Redman agrees and reveals how using a real-life scenario, rather than artificially creating one, was a first for him. Although this appeared daunting at first, he says it became easier once they realised that all they could do was work with what they had, and in a restricted timeframe.

Indeed, working with what Malta presented them with, rather than imposing themselves on it, is key to the creation of The Three Lucias for both Sciberras and Redman.

Another key factor to Redman’s work ethic is the importance of storytelling. It has been the motivating factor behind his various careers, although becoming a producer happened quite by accident.

Despite his relatively conservative upbringing – he attended the grammar school where his dad taught, studied arts, literature and music and studied business at university – Redman realised late in his teens that accounting was not for him and decided to backpack in the US as a harmonica player and guitarist.

“Telling stories was what interested me,” he confides. Music took him to London, Amsterdam and Rome ,where he busked and backpacked a bit more, until he ran out of money.

He moved back to London, where he heard about a job at what he thought was a music company. It turned out, however, that the company – Recorded Releasing (not Record Releasing as he mistakenly thought) – was a film company.

“Within a week I had fallen in love with the industry,” admits Redman. He worked his way up within a year and at 21 was acting managing director of the second largest independent company in the film industry.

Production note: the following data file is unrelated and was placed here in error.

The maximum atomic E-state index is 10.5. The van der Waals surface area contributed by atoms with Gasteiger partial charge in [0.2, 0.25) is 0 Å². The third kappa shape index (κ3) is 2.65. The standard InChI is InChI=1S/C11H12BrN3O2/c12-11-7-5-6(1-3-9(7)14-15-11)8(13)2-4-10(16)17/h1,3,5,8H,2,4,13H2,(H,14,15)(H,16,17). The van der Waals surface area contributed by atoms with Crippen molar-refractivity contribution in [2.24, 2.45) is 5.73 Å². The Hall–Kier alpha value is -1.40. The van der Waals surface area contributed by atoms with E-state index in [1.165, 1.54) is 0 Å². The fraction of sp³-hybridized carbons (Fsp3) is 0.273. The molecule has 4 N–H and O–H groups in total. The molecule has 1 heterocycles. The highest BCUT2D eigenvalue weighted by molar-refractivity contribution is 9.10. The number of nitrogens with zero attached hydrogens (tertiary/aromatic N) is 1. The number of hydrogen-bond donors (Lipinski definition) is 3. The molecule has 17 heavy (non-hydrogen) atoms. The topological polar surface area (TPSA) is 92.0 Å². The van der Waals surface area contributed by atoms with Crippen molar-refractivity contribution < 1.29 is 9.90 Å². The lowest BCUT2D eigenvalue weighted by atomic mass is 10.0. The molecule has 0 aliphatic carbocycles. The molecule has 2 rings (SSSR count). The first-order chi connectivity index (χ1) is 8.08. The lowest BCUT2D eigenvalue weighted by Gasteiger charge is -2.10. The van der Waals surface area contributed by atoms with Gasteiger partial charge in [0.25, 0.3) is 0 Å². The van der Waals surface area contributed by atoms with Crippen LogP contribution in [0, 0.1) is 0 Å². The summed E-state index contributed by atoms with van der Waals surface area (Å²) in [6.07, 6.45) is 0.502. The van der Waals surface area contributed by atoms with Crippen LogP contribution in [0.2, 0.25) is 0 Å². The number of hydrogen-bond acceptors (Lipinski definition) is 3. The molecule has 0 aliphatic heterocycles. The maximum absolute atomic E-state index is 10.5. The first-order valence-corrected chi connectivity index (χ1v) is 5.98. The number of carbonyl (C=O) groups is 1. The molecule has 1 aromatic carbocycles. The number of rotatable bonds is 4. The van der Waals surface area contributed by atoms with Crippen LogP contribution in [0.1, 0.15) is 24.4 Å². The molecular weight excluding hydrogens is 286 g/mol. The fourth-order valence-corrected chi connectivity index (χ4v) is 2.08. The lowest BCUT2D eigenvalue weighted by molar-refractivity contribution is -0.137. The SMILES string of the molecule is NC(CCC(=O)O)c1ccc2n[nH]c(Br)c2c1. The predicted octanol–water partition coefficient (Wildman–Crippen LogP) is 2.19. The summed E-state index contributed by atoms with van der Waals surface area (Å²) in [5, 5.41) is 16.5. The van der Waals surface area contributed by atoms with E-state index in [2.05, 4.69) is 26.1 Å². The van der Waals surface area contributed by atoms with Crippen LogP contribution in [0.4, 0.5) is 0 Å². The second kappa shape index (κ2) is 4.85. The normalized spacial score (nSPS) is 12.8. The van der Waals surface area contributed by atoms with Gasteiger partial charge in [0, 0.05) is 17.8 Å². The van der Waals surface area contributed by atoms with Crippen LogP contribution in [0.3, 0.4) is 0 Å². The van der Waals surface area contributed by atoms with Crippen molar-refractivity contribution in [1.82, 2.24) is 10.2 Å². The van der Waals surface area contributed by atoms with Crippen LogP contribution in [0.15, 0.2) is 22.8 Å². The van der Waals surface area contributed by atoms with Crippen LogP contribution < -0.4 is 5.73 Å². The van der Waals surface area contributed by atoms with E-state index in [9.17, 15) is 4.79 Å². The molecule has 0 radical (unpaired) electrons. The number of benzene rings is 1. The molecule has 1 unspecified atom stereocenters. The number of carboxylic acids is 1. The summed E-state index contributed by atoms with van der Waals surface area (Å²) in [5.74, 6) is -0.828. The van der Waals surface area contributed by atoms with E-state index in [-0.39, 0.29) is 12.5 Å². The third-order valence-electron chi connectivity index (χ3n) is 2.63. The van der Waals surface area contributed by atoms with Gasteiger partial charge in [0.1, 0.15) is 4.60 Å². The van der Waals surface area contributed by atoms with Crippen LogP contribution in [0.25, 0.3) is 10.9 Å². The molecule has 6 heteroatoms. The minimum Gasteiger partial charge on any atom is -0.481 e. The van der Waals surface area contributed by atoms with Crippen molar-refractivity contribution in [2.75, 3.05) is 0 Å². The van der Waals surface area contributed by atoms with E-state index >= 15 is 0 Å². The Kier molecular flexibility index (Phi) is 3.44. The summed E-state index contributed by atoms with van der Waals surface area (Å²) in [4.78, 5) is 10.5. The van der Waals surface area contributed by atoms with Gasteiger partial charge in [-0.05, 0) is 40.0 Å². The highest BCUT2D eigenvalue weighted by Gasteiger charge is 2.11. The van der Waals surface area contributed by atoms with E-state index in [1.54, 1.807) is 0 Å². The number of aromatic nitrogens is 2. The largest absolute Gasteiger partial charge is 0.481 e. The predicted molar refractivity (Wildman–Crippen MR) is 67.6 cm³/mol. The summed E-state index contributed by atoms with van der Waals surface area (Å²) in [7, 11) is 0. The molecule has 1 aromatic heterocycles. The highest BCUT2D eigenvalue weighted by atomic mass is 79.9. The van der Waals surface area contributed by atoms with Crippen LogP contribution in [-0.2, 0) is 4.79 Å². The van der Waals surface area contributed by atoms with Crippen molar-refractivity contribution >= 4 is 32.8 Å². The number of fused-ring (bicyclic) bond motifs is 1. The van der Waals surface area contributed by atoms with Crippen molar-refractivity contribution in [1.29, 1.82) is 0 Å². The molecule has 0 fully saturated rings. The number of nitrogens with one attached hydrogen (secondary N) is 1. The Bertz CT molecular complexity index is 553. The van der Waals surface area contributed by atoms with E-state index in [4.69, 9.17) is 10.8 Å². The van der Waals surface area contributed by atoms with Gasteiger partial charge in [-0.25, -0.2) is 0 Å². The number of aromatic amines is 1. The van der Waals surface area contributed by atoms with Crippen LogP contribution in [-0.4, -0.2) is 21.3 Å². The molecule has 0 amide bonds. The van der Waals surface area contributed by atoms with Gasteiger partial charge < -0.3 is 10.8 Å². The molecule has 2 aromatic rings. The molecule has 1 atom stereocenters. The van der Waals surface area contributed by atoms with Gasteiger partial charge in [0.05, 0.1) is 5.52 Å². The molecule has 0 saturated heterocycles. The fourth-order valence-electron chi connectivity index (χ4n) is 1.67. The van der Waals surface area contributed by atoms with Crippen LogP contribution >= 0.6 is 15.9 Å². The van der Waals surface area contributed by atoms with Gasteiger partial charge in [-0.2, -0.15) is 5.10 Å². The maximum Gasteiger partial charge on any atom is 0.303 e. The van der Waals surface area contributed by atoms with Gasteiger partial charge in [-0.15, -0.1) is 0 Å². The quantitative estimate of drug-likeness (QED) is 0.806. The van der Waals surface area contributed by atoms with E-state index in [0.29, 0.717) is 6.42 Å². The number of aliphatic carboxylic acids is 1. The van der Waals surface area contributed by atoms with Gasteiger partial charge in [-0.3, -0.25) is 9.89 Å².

Redman has been a producer for the past 20 years or so. He has worked with a range of companies, including Paramount, Universal, Village Roadshow, Channel Nine, Macquarie Investments, Island Records, Recorded Pictures, Hoyts, Virgin Interactive, and Adlabs.

He and Sciberras will be back in Malta towards the end of the year when they aim to finish shooting.

Australian film to be shot in Malta

Friday, February 21, 2014, 10:57 - The Times of Malta

An Australian mystery film drama is set to be entirely shot in Malta in the coming months.

The Three Lucias, by Screen Australia, will feature Claire Forlani, Ann Cusack and Valletta-born Marama Corlett in the leading roles by writer-director Sandra Sciberras, whose parents are Maltese. David Redman is the producer. The production is being supported by the Malta Film Commission.

The plot sees a man with a colourful past about to return home with the young daughter he didn't know he had until her mother Lucia died. His daughter is however unable to leave and forms an attachment to a movie star with her own secrets.

Over the three days of Easter Celebrations their lives intertwine with two other women called Lucia whose lives, part medieval and part modern, are filled with tragedy, humour and spirit.

Silent Lucia has walled herself into a life of suffering that only her love for her son can free her from. Pregnant Lucia thinks she is going mad and is trying to uncover why her mother did before it is too late.

The Three Lucias tells of the mystery that unites them all as they go on their quest for a little piece of heaven and shows the painful but uplifting complexity of motherhood.